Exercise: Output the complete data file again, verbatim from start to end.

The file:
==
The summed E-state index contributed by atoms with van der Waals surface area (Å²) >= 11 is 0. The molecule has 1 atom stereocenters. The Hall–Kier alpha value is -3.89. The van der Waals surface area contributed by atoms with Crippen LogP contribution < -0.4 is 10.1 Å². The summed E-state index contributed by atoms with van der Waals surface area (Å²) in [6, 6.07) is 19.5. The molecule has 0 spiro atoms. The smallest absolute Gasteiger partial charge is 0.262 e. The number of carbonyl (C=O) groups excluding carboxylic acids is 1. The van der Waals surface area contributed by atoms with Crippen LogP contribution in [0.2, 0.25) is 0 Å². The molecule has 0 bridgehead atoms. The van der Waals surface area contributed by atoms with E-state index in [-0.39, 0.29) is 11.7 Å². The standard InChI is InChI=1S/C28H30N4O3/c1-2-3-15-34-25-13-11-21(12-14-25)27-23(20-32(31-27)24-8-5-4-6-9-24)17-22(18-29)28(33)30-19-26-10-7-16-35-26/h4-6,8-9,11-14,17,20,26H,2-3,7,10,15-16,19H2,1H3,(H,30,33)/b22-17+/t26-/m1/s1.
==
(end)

The summed E-state index contributed by atoms with van der Waals surface area (Å²) >= 11 is 0. The molecule has 1 atom stereocenters. The Hall–Kier alpha value is -3.89. The van der Waals surface area contributed by atoms with Crippen LogP contribution < -0.4 is 10.1 Å². The summed E-state index contributed by atoms with van der Waals surface area (Å²) in [6, 6.07) is 19.5. The molecule has 0 spiro atoms. The smallest absolute Gasteiger partial charge is 0.262 e. The number of carbonyl (C=O) groups excluding carboxylic acids is 1. The van der Waals surface area contributed by atoms with Crippen LogP contribution in [0.2, 0.25) is 0 Å². The molecule has 0 bridgehead atoms. The van der Waals surface area contributed by atoms with E-state index in [-0.39, 0.29) is 11.7 Å². The standard InChI is InChI=1S/C28H30N4O3/c1-2-3-15-34-25-13-11-21(12-14-25)27-23(20-32(31-27)24-8-5-4-6-9-24)17-22(18-29)28(33)30-19-26-10-7-16-35-26/h4-6,8-9,11-14,17,20,26H,2-3,7,10,15-16,19H2,1H3,(H,30,33)/b22-17+/t26-/m1/s1.